The MAC PDU 1660 comprises the MUX 1662 pointer, a possible partial MUX PDU 1664 at the beginning (which was left over from a previous assignment), followed by zero or more complete MUX PDUs 1666A to N, and a possible partial MUX PDU 1668 (from the assignment current) or other fill, to fill the assigned part of the physical layer burst. The MAC 1660 PDU is transported in the physical layer burst assigned to the MAC ID.

Thus, the example MAC 1660 PDU illustrates a transmission (or frame, in 802.11 terminology), which can be transmitted from one STA to another, including pieces of data from one or more streams directed to that destination STA. Effective packaging is obtained using optionally partial MUX PUDs. Each MAC PDU can be transmitted in a TXOP (using 802.11 terminology), at a time indicated in the consolidated poll included in the CCH.

The detailed example embodiment in Figures 15 and 16 illustrates several aspects, including consolidated surveys, transmission of reduced preambles and elimination of intermediate spaces by sequential transmission of physical layer bursts from each STA (including the AP). These aspects can be applied to any MAC protocol, including 802.11 systems. Subsequently, alternative embodiments are described in detail that illustrate other techniques for obtaining efficiency in the MAC, which support peer-to-peer transmissions and that are integrated into and / or act in conjunction with existing legacy protocols or systems.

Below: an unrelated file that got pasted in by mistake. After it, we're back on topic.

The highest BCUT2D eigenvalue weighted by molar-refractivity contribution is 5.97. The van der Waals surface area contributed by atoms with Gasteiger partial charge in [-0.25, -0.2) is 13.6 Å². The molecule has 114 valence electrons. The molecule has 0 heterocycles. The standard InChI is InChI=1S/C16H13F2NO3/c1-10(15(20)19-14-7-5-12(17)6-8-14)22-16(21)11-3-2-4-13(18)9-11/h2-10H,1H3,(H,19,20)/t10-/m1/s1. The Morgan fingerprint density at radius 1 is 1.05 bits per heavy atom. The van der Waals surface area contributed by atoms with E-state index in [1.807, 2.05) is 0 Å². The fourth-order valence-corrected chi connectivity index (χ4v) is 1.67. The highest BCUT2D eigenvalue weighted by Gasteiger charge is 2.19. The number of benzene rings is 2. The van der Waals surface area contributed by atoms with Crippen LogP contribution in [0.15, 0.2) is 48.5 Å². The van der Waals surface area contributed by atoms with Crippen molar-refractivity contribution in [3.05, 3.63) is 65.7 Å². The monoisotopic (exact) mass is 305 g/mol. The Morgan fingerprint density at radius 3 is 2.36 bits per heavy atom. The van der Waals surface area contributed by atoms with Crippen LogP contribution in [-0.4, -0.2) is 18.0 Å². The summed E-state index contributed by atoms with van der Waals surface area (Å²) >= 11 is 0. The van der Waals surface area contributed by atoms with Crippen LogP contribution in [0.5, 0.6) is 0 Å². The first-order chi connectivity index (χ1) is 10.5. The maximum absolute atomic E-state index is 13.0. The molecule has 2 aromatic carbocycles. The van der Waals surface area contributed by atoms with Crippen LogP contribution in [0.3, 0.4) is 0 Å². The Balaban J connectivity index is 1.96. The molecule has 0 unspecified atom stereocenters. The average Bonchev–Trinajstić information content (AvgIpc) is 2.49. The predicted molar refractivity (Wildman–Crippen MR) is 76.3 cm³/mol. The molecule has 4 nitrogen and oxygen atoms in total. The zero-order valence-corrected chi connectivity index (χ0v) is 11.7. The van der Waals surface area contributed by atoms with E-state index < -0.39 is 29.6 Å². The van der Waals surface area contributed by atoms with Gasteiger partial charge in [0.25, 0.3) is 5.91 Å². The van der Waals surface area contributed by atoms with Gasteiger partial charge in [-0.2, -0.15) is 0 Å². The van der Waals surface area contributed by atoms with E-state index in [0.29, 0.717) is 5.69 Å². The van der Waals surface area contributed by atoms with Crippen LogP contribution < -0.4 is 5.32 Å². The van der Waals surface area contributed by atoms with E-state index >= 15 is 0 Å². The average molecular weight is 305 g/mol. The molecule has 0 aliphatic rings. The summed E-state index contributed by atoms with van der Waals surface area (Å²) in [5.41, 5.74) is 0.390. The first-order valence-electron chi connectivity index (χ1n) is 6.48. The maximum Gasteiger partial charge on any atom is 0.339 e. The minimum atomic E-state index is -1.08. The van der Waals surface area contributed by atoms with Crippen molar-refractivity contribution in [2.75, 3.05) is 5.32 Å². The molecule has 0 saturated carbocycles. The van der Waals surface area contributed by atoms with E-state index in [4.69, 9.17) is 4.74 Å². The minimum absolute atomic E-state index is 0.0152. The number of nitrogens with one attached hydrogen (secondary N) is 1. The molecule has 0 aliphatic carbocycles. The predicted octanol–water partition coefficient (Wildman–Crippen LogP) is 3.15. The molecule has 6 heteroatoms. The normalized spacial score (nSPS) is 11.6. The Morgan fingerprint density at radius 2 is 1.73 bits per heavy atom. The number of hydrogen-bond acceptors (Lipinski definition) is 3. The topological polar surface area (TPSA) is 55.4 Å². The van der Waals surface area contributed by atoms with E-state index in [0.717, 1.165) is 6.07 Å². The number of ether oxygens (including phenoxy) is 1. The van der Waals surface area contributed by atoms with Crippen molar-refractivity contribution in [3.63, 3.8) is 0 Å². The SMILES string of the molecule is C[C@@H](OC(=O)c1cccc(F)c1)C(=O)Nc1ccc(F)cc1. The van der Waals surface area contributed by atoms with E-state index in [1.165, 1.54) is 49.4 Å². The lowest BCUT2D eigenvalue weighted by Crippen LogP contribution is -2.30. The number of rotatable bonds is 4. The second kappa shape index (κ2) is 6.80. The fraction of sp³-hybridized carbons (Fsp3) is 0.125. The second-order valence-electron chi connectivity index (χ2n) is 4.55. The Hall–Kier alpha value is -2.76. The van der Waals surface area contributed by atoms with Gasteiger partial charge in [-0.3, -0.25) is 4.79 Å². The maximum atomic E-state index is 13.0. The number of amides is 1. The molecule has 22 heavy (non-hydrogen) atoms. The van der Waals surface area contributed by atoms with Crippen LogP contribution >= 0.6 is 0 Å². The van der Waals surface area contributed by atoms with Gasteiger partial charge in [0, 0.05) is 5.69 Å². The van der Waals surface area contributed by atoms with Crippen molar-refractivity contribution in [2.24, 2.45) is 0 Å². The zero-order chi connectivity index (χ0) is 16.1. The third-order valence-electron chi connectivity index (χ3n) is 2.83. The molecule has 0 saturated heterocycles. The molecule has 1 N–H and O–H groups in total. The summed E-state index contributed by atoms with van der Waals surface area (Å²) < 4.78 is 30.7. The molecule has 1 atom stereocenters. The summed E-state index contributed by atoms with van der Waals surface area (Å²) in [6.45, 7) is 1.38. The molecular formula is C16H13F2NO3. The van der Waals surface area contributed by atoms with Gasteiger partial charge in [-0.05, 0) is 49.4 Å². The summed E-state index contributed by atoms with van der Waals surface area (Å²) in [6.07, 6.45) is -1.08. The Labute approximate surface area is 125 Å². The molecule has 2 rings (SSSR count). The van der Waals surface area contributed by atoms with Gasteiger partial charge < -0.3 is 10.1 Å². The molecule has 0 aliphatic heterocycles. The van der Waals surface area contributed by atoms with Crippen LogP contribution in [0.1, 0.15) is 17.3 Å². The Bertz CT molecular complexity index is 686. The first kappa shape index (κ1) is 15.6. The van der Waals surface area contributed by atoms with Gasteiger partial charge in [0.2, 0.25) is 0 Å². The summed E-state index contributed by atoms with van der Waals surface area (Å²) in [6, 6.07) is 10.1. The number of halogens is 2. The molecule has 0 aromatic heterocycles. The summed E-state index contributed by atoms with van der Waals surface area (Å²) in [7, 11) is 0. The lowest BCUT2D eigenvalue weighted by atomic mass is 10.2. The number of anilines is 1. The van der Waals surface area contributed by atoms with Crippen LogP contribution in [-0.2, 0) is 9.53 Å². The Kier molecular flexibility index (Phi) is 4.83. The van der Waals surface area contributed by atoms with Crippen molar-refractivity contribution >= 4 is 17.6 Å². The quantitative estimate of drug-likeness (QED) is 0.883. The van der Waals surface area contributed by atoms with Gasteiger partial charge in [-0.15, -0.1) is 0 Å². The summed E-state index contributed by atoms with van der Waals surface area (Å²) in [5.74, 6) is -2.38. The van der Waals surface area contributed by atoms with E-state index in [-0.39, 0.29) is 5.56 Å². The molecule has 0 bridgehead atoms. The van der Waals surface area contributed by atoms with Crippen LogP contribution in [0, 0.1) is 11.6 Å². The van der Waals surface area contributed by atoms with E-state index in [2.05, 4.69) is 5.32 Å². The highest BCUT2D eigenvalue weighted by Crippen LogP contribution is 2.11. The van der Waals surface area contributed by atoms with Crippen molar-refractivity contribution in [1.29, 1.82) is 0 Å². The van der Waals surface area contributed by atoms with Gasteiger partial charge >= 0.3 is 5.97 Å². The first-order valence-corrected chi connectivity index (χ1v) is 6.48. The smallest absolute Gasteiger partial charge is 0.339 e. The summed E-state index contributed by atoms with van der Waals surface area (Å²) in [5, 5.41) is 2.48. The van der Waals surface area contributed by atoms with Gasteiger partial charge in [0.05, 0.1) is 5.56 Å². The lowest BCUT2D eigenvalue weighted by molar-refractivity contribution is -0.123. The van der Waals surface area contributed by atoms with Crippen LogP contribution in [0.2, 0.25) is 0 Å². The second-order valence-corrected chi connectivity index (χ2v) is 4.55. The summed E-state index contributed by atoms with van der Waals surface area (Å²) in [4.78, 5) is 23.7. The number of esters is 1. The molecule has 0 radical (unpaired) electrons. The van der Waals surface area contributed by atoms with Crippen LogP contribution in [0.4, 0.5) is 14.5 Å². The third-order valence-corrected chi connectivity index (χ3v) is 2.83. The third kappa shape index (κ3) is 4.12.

As described above, several embodiments described in this document may use channel estimation and precise speed control. Greater efficiency in the MAC can be achieved by minimizing unnecessary transmissions in the medium, but inadequate return information on speed control can reduce, in some cases, the overall traffic flow. Therefore, sufficient opportunities for channel estimation and return information can be provided to maximize transmission speed in all MIMO modes, in order to prevent traffic flow from deteriorating due to inadequate channel estimation, which can affect any gain in the effectiveness of the MAC. Therefore, as described above and will be described later in detail, exemplary MAC embodiments can be designed to provide sufficient preamble transmission opportunities, as well as opportunities for the receivers to provide the transmitter with feedback information on speed control.